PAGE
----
Remembering the spring flood of 1943

One of the common consequences of a long cold and snowy winter is springtime flooding. This does not always happen. If the amount of frost in the ground is relatively light, the spring melt will be largely absorbed by the soil. However, if there is a late and sudden thaw, with deep frost still present, the spring melt will run over top of the land and into the adjoining rivers, creeks and lakes.

An example of a sudden and severe spring flood occurred in the spring of 1943. The winter had been a long cold one, with near record amounts of snow. There were prolonged cold spells with temperatures dipping to -40C for several days on end. The miserable winter weather extended throughout the month of March.

Conditions finally broke at the end of March. Temperatures rose to a balmy 10C to 15C.

Sudden thaw caused great torrents of water to spill into the rivers and creeks. Within a few days, the ice on these streams began to break up.

On Sunday, April 4, 1943, at 4 a.m., the ice on the Red Deer River jammed a short distance below the City. The raging floodwaters quickly backed up. The river rose an estimated 4.6m in less than an hour. Before the day was over, the river peaked at an incredible 6.74m above flood level.

The sleeping community was caught off guard. One resident near the river woke up when the water began to lap over the top of her bed. Others were alerted by the sound of the ice grinding against the walls of their homes.

Some of those, who were flooded out, managed to scramble to higher ground. Others were not so lucky. They had to be rescued from the roofs of their houses by boat.

Ironically, despite the overabundance of floodwater, the City experienced a shortage of suitable water for domestic and commercial uses. The water treatment plant was flooded out. The Public Works Department decided to cut off the flow from the City reservoir in case the water was needed to fight a fire. To compensate for the emergency situation, water cards were dispatched around the community so that homeowners could have at least some water until the crisis eased.

Meanwhile, the military was called in to help break up the ice jam. Planes were used to survey the area. An amphibious tank was brought down from Edmonton to help blast the ice loose. However, by the time that all the preparations were complete, the ice jam gave way on its own. The water level dropped by more than 2m in a few minutes.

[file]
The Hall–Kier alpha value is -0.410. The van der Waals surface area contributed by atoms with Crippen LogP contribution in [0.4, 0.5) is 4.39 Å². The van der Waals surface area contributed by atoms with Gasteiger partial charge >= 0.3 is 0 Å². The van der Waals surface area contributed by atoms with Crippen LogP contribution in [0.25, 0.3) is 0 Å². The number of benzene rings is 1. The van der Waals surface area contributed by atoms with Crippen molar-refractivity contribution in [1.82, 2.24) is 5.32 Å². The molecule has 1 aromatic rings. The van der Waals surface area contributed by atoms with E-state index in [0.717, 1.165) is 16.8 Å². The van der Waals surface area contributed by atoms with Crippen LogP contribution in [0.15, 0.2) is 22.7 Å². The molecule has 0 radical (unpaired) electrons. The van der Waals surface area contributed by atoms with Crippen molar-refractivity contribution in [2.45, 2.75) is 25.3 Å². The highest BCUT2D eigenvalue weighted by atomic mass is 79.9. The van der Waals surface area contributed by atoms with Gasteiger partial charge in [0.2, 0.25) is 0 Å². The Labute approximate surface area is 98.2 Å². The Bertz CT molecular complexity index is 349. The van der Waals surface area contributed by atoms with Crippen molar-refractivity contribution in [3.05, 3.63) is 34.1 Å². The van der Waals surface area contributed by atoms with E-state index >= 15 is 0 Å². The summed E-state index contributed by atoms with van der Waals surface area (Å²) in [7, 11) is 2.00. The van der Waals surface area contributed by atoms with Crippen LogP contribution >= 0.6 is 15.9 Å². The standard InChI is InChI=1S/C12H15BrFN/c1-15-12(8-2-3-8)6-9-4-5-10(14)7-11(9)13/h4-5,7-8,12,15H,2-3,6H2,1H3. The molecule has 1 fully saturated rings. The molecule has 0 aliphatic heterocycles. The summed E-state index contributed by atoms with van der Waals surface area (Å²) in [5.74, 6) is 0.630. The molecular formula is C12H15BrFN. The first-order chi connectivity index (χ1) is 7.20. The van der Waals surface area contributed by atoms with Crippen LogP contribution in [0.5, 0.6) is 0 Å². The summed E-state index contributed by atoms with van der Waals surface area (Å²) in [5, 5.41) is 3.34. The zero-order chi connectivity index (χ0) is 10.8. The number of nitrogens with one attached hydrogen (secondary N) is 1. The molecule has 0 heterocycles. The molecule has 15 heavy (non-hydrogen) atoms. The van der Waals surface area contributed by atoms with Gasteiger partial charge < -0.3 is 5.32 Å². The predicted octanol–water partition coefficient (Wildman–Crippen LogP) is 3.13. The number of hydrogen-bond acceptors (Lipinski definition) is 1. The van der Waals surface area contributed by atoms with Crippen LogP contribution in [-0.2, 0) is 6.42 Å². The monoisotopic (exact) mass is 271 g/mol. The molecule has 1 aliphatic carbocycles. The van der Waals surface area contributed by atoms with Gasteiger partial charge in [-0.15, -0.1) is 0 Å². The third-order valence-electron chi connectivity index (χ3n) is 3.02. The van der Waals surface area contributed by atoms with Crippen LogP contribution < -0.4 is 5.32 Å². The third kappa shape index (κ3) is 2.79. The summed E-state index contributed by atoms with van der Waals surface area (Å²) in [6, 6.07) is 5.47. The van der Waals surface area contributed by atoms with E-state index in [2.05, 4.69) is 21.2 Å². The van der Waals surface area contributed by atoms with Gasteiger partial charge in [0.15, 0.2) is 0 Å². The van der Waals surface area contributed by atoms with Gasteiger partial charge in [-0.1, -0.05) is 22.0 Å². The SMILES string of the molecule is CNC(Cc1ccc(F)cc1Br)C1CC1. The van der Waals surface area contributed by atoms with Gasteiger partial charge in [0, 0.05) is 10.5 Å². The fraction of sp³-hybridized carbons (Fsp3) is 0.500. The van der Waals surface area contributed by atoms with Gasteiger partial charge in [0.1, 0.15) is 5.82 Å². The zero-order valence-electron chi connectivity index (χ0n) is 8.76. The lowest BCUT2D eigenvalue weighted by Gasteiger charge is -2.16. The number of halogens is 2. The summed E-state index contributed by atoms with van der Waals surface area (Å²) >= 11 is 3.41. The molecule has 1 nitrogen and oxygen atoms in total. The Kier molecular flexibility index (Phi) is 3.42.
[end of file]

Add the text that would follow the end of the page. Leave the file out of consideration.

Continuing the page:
The damage caused by the sudden flood was extensive. One riverside feedlot lost a large number of cattle. A number of homes were damaged. The water treatment plant required several days of repairs.

Fortunately, no lives had been lost in Red Deer, but the district was not so fortunate over the following days.

One man drowned while trying to cross the bridge over the Medicine River at Evarts. Another drowned in the Horseguard Creek while trying to pull a stranded car out of the floodwaters. A young man fell off an ice block in the Blindman River and was swept away.

On April 10, the ice finally went out on Waskasoo Creek, causing more flooding in Red Deer’s downtown area. Two days later, a little boy of eight slipped into the creek along which he had been playing. While a group of soldiers spotted him being swept along by the current, they were unable to rescue him. The authorities were not able to recover the body for almost a week.

Eventually, the water receded and the countryside turned lush and green as spring progressed. The damage was ultimately repaired. Nevertheless, the community mourned the tragic loss of lives. Memories of one of the very worst floods on record remained for many, many years to come.

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